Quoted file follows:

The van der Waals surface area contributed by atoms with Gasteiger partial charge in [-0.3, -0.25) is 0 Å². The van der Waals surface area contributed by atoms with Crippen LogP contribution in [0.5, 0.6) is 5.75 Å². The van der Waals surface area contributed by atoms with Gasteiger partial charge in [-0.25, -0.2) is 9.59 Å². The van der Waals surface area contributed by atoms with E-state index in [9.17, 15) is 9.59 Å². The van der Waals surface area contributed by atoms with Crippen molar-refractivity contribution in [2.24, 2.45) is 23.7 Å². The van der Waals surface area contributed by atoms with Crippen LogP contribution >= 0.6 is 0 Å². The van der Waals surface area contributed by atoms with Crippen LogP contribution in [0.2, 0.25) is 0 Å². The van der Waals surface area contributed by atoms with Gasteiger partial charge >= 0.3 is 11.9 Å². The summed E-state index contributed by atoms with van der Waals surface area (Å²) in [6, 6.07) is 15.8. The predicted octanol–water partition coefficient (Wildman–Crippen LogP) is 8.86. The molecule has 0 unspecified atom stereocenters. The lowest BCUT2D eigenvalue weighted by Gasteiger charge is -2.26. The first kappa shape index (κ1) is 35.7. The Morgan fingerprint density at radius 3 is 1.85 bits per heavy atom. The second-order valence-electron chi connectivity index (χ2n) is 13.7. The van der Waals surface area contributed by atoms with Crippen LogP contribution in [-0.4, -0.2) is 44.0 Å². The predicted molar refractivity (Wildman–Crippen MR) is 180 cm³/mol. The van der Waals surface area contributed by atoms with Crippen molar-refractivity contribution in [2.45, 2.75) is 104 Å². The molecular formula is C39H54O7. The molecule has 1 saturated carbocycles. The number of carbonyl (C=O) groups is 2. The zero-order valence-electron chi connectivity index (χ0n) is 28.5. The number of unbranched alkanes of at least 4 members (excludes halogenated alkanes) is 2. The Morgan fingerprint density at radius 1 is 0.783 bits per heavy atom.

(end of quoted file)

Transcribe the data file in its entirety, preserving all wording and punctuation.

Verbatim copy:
The van der Waals surface area contributed by atoms with Gasteiger partial charge in [-0.3, -0.25) is 0 Å². The van der Waals surface area contributed by atoms with Crippen LogP contribution in [0.5, 0.6) is 5.75 Å². The van der Waals surface area contributed by atoms with Gasteiger partial charge in [-0.25, -0.2) is 9.59 Å². The van der Waals surface area contributed by atoms with E-state index in [9.17, 15) is 9.59 Å². The van der Waals surface area contributed by atoms with Crippen molar-refractivity contribution in [2.24, 2.45) is 23.7 Å². The van der Waals surface area contributed by atoms with Crippen LogP contribution >= 0.6 is 0 Å². The van der Waals surface area contributed by atoms with Crippen LogP contribution in [0.2, 0.25) is 0 Å². The van der Waals surface area contributed by atoms with Gasteiger partial charge >= 0.3 is 11.9 Å². The summed E-state index contributed by atoms with van der Waals surface area (Å²) in [6, 6.07) is 15.8. The predicted octanol–water partition coefficient (Wildman–Crippen LogP) is 8.86. The molecule has 0 unspecified atom stereocenters. The lowest BCUT2D eigenvalue weighted by Gasteiger charge is -2.26. The first kappa shape index (κ1) is 35.7. The Morgan fingerprint density at radius 3 is 1.85 bits per heavy atom. The second-order valence-electron chi connectivity index (χ2n) is 13.7. The van der Waals surface area contributed by atoms with Crippen LogP contribution in [-0.4, -0.2) is 44.0 Å². The predicted molar refractivity (Wildman–Crippen MR) is 180 cm³/mol. The van der Waals surface area contributed by atoms with Crippen molar-refractivity contribution in [2.45, 2.75) is 104 Å². The molecular formula is C39H54O7. The molecule has 1 saturated carbocycles. The number of carbonyl (C=O) groups is 2. The zero-order valence-electron chi connectivity index (χ0n) is 28.5. The number of unbranched alkanes of at least 4 members (excludes halogenated alkanes) is 2. The Morgan fingerprint density at radius 1 is 0.783 bits per heavy atom.